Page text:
I recently finished reading a great book by William Bynum called The History of Medicine: A Very Short Introduction. The book does just what it says: provides a great introduction to the history of medicine. It is concise and interesting throughout. The contents are divided into six chapters:
- Medicine at the bedside
- Medicine in the library
- Medicine in the hospital
- Medicine in the community
- Medicine in the laboratory
- Medicine in the modern world.
This chart explains the differences between the first five kinds of medicine.
There are many interesting nuggets of information from this book and picking out a few is difficult. I’ll settle for two which discuss the unintended consequences of the invention of anesthesia and antibiotics:
“Giving surgeons more time to operate made conserving tissues easier, but the longer exposure of the open wounds to the air also increased the possibility of post-operative infection. Consequently, anaesthesia enlarged the range of operations surgeons could perform, but not necessarily the changes of a patient’s surviving the ordeal.”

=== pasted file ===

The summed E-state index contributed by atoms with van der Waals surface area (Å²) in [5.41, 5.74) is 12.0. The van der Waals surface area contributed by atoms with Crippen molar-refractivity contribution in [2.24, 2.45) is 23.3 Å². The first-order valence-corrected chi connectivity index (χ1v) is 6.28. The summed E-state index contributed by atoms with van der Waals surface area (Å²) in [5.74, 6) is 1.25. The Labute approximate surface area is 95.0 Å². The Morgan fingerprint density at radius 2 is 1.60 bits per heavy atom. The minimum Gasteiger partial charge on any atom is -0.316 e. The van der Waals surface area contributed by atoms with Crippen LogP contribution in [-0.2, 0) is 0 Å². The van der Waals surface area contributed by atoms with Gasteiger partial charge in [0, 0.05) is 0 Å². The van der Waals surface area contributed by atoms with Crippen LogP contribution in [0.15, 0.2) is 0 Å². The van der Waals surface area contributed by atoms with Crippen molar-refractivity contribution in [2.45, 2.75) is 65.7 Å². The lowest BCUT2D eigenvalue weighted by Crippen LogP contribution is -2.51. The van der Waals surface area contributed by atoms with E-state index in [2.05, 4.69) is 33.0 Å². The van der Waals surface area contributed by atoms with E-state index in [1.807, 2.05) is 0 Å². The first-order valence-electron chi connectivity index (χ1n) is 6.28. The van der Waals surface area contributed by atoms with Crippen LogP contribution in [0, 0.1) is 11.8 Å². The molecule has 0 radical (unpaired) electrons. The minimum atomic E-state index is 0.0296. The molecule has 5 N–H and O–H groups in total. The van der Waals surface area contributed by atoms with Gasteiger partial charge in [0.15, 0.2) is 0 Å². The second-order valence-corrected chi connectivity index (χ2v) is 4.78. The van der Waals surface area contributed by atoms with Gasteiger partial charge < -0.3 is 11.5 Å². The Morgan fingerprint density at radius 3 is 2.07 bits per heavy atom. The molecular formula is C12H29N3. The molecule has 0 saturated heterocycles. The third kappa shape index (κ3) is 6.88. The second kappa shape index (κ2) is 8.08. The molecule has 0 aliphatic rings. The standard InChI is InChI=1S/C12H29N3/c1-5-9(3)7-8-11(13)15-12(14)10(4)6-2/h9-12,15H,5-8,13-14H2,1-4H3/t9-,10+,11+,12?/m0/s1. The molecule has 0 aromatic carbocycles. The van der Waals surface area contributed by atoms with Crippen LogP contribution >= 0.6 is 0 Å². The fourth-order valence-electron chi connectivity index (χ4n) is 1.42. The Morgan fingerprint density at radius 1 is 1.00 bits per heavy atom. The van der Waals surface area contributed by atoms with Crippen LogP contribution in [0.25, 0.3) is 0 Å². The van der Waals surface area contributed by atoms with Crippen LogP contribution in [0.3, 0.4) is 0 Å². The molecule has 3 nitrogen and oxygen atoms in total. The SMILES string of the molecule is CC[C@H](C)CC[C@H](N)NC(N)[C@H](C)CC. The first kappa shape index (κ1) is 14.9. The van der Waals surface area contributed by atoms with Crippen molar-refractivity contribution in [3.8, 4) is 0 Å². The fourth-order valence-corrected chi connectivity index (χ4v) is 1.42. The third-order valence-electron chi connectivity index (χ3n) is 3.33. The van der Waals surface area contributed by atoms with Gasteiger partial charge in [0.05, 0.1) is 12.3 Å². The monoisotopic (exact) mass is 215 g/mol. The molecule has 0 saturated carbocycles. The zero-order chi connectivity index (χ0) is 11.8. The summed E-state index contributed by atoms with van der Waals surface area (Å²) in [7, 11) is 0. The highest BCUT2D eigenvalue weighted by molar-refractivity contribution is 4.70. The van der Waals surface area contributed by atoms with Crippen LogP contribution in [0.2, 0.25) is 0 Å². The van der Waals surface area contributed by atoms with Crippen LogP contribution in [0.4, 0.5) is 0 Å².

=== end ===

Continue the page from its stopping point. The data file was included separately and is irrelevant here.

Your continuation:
“The causative agents of malaria, tuberculosis, and HIV have all developed resistance to many of their conventional treatments, complicating these major world diseases. The hospital has not ’caused’ this phenomenon; human agency has. But drug-resistant pathogens are now so common that modern hospitals sometimes lose their desired epithet, as ‘houses of healing,’ and revert to that old one, ‘gateways to death.’”
Here is Amazon’s summary of the book:
Taking a thematic rather than strictly chronological approach, W.F. Bynum, explores the key turning points in the history of Western medicine-such as the first surgical procedures, the advent of hospitals, the introduction of anesthesia, X-Rays, vaccinations, and many other innovations, as well as the rise of experimental medicine. The book also explores Western medicine’s encounters with Chinese and Indian medicine, as well as nontraditional treatments such as homeopathy, chiropractic, and other alternative medicines.